Put simply, they’re bird feeders. Nothing for the uninitiated to get excited about, to be certain.
On closer inspection, however, their main components are ordinary plastic and steel pails re-imagined into near engineering marvels by Jim Evans, founder of Quality Wildlife, Waynesboro, Georgia. And today, business is booming and demand for the feeders is spreading from northeast Georgia to bird sanctuaries nationwide.
“I didn’t develop this stuff just because I was looking for something to do,” the soft-spoken wildlife expert says on a crisp autumn day in the middle of quail hunting season. “I developed it because the people here needed a cost effective way to grow their bird populations and nothing was working like I needed it to.
The need Evans spotted back in the early 1990s was simple: most commercially available wild bird feeders were wasteful and poorly designed, leaving expensive grain exposed to predators and the elements. Quality Wildlife’s inaugural product was the Covey Coop, an elegantly simple feeding and watering system whose core was a five-gallon black latched lid steel pail. Later came the “Many Ports” feeder, a simple, yellow, five-gallon plastic pail that dispenses grain through 12 feeding ports along the bottom.
After graduating from the University of Georgia in the mid-1970s, the certified wildlife biologist traversed the state of Georgia year-round for nearly two decades, consulting on game management with private landowners, universities, conservation organizations, as well as state and federal officials.
After years of problematic land management practices and climactic changes, certain species in the wild bird population began to deplete. And the quail enthusiasts were left with increasingly disappointing prospects. “They didn’t want to just be dumping birds out of a box and have to kick them up to get them to fly so their dogs would have something to find,” says Evans. So in 1991, he founded his own company, establishing quality, flight-conditioned quails and pigeons raised in captivity and transitioning them into the wild. The wild bird populations soared. Thousands of acres of land in northeast Georgia began to be dedicated to quail management and hunting. And Evans’ business took off.
The problem solver
The steel pail core of the Covey Coop acts as an outer shell for an inner plastic liner that holds 30 pounds of grain. The ingenious part is the air gap between the outer and inner pails, which protects the grain from condensation and temperature changes. The grain drops through the liner and pail into a small, perforated sheet metal can on the bottom. The grain lasts for weeks and virtually none of it is wasted.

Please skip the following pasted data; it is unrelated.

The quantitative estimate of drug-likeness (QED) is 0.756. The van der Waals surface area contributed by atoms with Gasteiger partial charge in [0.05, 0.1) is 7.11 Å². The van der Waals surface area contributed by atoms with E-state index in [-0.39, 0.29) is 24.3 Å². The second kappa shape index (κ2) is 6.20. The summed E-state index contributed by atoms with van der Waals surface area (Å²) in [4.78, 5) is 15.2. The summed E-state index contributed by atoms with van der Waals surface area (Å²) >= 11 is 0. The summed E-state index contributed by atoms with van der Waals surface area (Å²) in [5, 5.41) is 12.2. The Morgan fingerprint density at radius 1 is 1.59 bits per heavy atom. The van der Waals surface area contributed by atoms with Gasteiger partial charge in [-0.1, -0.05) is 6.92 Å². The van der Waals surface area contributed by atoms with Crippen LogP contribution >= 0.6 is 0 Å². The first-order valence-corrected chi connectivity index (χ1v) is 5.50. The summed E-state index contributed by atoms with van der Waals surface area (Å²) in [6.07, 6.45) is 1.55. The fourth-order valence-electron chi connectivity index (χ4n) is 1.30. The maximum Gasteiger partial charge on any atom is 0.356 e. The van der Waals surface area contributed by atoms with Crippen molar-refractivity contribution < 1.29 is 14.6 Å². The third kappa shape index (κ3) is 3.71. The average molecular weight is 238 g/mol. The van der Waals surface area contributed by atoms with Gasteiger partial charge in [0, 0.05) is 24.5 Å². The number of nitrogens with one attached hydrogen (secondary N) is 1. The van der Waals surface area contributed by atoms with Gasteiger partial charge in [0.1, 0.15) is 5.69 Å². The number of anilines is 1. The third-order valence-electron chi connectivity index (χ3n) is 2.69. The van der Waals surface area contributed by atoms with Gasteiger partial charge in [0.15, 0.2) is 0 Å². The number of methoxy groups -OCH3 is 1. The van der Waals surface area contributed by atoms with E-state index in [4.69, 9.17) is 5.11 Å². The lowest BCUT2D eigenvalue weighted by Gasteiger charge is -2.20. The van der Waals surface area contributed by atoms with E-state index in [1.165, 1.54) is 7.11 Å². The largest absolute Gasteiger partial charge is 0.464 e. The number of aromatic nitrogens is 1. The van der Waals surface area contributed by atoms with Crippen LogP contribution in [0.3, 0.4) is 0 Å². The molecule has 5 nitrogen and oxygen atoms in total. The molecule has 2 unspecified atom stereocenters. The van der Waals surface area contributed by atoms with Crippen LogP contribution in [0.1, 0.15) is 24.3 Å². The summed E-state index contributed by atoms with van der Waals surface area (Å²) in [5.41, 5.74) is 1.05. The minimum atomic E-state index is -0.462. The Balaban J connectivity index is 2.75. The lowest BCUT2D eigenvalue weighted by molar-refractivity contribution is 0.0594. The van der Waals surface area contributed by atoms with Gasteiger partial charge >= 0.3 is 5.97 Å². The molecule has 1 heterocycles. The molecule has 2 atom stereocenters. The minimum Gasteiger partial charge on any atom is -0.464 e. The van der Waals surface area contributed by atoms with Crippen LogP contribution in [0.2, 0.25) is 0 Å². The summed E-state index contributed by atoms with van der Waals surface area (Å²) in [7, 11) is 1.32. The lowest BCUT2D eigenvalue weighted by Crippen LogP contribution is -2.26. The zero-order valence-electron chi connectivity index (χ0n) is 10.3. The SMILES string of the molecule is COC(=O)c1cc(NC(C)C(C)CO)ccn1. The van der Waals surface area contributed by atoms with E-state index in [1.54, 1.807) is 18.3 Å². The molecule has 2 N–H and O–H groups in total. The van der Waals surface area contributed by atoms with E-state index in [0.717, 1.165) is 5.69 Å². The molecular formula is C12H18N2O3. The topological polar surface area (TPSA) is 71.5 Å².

Evans was inspired to design and market his Many Ports feeder several years ago as an economical way for wild bird plantation owners to conserve grain, which had skyrocketed in price after a government decision to divert corn to ethanol production. He tinkered with several prototypes but shelved the project after failing over 200 times to devise a cost-effective way of preventing “dead spots” on the floor of the flat-bottomed pail, where grain would become stagnant and spoil. One early scrapped design involved bolting a plastic cone to the inside bottom of the pail.
One day, a Kansas grower called Evans and asked if he had a better way to feed his large, penned wild bird population, and Evans revisited the plan. That’s when he got the idea to use a VacuForm to create his own interior cone from the pail bottom itself. “People said I couldn’t do it,” Evans says. “They said I needed to buy more material. But I knew that plastic bucket had all the material I needed. I just needed to find a way to change its shape. One big unknown was whether there was enough plastic to stretch upwards. I found through trial and error where the sweet spot was. As it turns out, I didn’t need a cone. All I needed was a dome.” Like the Covey Coop, grain in the Many Ports feeder lasts for weeks and virtually none of it is wasted. Each device can feed 100 pigeons or 200 quail.
Evans’ manufacturing facility is in a building next to his home. Inside, Quality Wildlife’s two lone employees – Evans and his wife, Vonnie – do all of the finished assembly and most of the production work on the feeders as the company’s “one-legged man in a butt-kicking contest.” For example, Jim drills holes for the openings on both feeders using a template and plasma cutter, and both install the metal ports inside the drilled holes.
Certain other components require outside help, however. This includes the innovative mushroom-colored polycarbonate outer shells Evans designed for the Covey Coop, which are made by a North Carolina rotary molder, and the metal ports, which are produced by an Alabama fabricator.
Demand for his innovative feeders continues to grow as word spreads. Even the state of Georgia buys the Covey Coops in bulk to supplemental feed the wild birds on state land. Surprisingly, the biggest market for his Many Ports feeders is racing pigeon enthusiasts, which latched onto the devices to preserve the very expensive blends of feed they use.
Evans says he’s happy with the solutions he’s provided for his fellow wild bird friends and customers.
“I feel like we have this down to as efficient method as possible, and it’s solving a problem and helping people,” he says. “Necessity has inspired me more than anything.” When asked if he’s ever tried 3D printers to fabricate parts for his feeders, Evans seems to perk up. “I thought about maybe using them to make ports for chicken feeders. We don’t exactly have room to expand here. Hmm, we’ll just sit on that for a while.”
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